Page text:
Boost for NHS Innovation as Medtech Accelerator Announce First Award Winners
The Medtech Accelerator was launched at the end of 2016 as a unique joint venture between the NHS and regional business partners including Health Enterprise East (HEE), New Anglia and Greater Cambridge Greater Peterborough (GCGP) Local Enterprise Partnerships (LEPs), and the Eastern Academic Health Science Network (AHSN). The company recognises the current lack of funding available for proof of concept work in healthcare, and provides necessary support and financing for NHS-led projects in order to maximise the potential for success in bringing new life enhancing technologies to patients.
Following the first call for applications to the Medtech Accelerator, awards go to:
Award 1: Arterial GlucoSave
Dr Maryanne Mariyaselvam and Dr Peter Young – Queen Elizabeth Hospital King’s Lynn NHS Foundation Trust
A patient safety solution to eliminate the common error of incorrect fluids being administered as the flush solution prior to blood sampling from an arterial line in the critical care setting. A sodium chloride solution is the recommended flush solution but can often be confused with glucose-containing bags. This can result in artefactually high glucose concentrations in blood samples drawn from the arterial line leading to insulin administration causing hypoglycaemia and fatal neuroglycopenic brain injury. The Arterial GlucoSave technology designs out this error and the award will be used to take early prototypes through to a CE marked medical device ready for market.
Award 2: Helping children with ‘glue ear’ to hear
Dr Tamsin Brown – Cambridgeshire Community Services NHS Trust *
The development of a novel bone conduction headset technology for children with long-term glue ear, the persistent build-up of ear wax in the ear canal. The technology will be used in the school, clinical and home settings to overcome the child’s hearing loss, preventing them from falling behind at school at a crucial development stage. The award will allow the team to further build up the business case for the technology including gaining market insight to progress product development.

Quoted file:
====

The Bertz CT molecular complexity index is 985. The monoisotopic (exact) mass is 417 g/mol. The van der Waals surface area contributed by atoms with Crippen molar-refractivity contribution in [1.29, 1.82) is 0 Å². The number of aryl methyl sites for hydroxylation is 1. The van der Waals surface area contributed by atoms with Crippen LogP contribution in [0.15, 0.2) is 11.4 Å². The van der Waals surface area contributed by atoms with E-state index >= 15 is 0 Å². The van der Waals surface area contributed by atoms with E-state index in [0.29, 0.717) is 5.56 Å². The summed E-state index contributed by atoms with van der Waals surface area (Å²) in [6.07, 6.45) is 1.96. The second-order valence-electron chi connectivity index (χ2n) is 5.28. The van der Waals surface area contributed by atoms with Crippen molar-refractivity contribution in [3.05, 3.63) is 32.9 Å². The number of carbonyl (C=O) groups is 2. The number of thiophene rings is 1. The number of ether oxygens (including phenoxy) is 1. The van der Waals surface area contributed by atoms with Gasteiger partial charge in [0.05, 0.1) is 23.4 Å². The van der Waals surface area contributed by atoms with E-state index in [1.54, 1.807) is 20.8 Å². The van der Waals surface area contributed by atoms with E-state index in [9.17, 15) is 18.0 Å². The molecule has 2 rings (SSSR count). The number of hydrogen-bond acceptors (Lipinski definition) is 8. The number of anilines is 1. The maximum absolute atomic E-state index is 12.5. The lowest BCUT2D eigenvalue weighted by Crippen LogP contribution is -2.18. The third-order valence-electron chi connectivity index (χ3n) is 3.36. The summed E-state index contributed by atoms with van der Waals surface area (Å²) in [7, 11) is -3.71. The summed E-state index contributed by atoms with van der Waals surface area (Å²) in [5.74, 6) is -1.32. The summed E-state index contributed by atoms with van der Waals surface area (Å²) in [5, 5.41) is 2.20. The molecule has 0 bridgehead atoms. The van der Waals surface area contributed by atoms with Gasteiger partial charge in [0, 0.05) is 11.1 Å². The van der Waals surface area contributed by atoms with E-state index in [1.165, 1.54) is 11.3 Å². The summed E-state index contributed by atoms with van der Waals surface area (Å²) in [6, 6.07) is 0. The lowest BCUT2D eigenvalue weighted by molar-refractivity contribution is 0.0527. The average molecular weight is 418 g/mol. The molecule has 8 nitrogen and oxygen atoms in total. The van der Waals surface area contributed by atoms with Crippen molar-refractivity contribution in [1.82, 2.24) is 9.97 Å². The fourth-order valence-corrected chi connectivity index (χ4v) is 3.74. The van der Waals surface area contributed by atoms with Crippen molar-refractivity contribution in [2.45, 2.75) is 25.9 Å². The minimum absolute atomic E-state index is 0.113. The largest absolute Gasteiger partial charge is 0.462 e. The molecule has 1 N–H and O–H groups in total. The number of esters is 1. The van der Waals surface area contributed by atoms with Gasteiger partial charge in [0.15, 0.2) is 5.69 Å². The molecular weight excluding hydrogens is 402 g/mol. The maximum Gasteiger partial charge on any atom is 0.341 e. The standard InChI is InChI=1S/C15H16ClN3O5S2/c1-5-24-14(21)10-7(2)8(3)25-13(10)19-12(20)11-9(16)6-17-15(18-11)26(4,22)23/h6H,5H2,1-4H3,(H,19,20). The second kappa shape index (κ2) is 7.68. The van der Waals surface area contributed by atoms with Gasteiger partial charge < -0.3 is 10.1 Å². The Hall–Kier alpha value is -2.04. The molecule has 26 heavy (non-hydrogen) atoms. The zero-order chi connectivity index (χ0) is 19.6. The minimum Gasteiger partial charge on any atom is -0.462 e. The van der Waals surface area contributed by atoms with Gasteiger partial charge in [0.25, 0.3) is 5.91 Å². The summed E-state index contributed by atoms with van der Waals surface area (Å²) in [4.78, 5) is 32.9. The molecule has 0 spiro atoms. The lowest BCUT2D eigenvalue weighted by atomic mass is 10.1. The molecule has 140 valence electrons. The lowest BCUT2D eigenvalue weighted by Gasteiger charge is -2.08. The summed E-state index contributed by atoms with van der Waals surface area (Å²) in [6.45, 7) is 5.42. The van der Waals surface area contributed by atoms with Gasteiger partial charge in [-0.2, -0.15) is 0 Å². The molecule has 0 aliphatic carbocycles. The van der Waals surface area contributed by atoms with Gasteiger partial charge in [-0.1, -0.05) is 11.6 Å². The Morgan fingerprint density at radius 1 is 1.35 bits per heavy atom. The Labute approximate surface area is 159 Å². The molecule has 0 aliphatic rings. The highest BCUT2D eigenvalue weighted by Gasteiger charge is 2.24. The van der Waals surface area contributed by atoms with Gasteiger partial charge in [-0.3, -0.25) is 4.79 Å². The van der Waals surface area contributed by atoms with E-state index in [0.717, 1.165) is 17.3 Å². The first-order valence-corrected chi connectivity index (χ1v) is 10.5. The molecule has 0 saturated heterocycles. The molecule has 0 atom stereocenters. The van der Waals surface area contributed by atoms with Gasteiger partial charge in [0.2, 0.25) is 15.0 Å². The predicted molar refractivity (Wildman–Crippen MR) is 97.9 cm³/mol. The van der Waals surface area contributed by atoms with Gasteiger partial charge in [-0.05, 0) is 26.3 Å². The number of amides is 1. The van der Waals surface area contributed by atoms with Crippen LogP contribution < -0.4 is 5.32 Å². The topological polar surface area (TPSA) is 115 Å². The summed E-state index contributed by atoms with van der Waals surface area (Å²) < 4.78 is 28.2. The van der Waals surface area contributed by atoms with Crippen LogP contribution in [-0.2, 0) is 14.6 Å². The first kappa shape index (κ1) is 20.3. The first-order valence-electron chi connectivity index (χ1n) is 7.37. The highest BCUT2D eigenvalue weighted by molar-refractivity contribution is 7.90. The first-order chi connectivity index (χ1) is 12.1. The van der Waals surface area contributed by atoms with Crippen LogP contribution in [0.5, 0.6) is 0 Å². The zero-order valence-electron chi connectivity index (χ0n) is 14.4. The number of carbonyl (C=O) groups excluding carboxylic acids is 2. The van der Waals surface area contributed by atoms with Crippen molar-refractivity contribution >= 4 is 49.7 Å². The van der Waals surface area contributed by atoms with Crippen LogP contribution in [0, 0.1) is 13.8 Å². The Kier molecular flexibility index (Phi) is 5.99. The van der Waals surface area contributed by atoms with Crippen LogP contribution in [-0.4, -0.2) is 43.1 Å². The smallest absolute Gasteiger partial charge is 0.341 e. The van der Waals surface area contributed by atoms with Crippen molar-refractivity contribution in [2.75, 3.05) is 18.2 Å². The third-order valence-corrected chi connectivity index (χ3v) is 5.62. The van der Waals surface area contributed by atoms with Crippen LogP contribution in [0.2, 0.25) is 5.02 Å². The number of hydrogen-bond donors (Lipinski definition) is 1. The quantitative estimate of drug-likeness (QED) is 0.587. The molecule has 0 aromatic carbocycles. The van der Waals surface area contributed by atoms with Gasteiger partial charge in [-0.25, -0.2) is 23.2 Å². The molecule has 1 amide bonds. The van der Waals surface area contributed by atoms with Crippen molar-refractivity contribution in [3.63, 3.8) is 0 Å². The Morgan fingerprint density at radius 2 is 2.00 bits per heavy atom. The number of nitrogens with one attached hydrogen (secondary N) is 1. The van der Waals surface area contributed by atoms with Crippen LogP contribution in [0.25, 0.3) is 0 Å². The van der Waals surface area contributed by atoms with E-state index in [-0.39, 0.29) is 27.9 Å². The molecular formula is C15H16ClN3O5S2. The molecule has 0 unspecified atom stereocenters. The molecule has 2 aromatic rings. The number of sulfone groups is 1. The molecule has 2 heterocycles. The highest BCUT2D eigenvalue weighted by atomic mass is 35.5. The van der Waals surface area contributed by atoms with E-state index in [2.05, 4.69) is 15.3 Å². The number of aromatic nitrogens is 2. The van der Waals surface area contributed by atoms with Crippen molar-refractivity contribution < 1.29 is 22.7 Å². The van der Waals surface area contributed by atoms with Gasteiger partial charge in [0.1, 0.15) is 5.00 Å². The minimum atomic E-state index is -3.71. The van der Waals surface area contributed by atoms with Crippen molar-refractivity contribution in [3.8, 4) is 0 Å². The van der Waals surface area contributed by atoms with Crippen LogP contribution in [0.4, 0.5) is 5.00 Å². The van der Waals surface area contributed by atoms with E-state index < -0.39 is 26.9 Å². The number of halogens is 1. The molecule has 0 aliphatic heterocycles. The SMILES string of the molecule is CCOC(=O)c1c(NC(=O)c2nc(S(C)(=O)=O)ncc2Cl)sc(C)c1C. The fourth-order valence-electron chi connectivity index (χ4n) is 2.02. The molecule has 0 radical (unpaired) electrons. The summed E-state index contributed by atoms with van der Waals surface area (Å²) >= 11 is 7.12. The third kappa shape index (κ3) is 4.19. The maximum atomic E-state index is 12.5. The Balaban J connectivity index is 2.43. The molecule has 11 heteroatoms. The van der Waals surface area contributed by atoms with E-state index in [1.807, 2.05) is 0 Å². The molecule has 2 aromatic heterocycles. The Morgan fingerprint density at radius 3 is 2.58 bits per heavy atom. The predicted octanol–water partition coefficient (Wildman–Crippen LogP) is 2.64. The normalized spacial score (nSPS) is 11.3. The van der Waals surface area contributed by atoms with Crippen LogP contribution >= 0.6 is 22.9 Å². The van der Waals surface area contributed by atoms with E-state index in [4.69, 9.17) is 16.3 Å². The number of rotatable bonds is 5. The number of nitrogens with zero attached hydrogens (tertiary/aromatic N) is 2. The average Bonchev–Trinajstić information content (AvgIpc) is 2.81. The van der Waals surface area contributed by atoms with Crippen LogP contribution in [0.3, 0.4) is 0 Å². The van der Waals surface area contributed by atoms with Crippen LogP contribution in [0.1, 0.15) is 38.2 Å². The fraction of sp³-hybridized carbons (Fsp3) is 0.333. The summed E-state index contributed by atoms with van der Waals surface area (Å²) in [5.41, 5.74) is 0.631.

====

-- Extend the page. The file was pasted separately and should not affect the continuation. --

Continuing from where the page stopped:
Award 3: Bacteriophage-based solution for the treatment of implant related infections
Professor Iain McNamara – Norfolk and Norwich University Hospitals NHS Foundations Trust **
Bacterial infection accounts for 25% of revision hip and knee replacement operations resulting in surgical site infections (SSIs) in orthopaedic surgery. Revision of infected implants is associated with substantial morbidity and economic cost. This project will develop a new biologic based product coating (bacteriophage) for implanted prosthetic materials to eradicate bacterial infections in revision hip and knee joint replacement surgery. The award brings together four parties and will cover both the initial production and testing of the bacteriophage in an in-house model system with a view to designing a path for commercialisation.
Stuart Thomson, Medtech Accelerator commented: “The Medtech Accelerator is a great example of a public sector partnership working together to encourage creative thinking within the NHS. The quality of applications following our inaugural call has been outstanding and really illustrates that the NHS is full of entrepreneurial people with the ideas and expertise to improve healthcare. We are delighted to be supporting three fantastic examples of innovation and look forward to working closely with the inventors to make the ideas a reality for patients.”
Steven Wilson, Head of Innovation at GCGP Enterprise Partnership added: “As an LEP we are focussed on helping to drive forward sustainable economic growth in our area. With Life Sciences recognised as a priority key sector for us in the recent East of England Science and Innovation Audit, we are delighted to be part of the Medtech Accelerator joint venture and to see this first round of awards being made under our co-investment.”
* in collaboration with Cambridge University Hospitals NHS Foundation Trust Clinical Engineering
** in collaboration with University of East Anglia (UEA), Institute of Food Research (IFR) and ANGLIAN AGRI-TECH VENTURES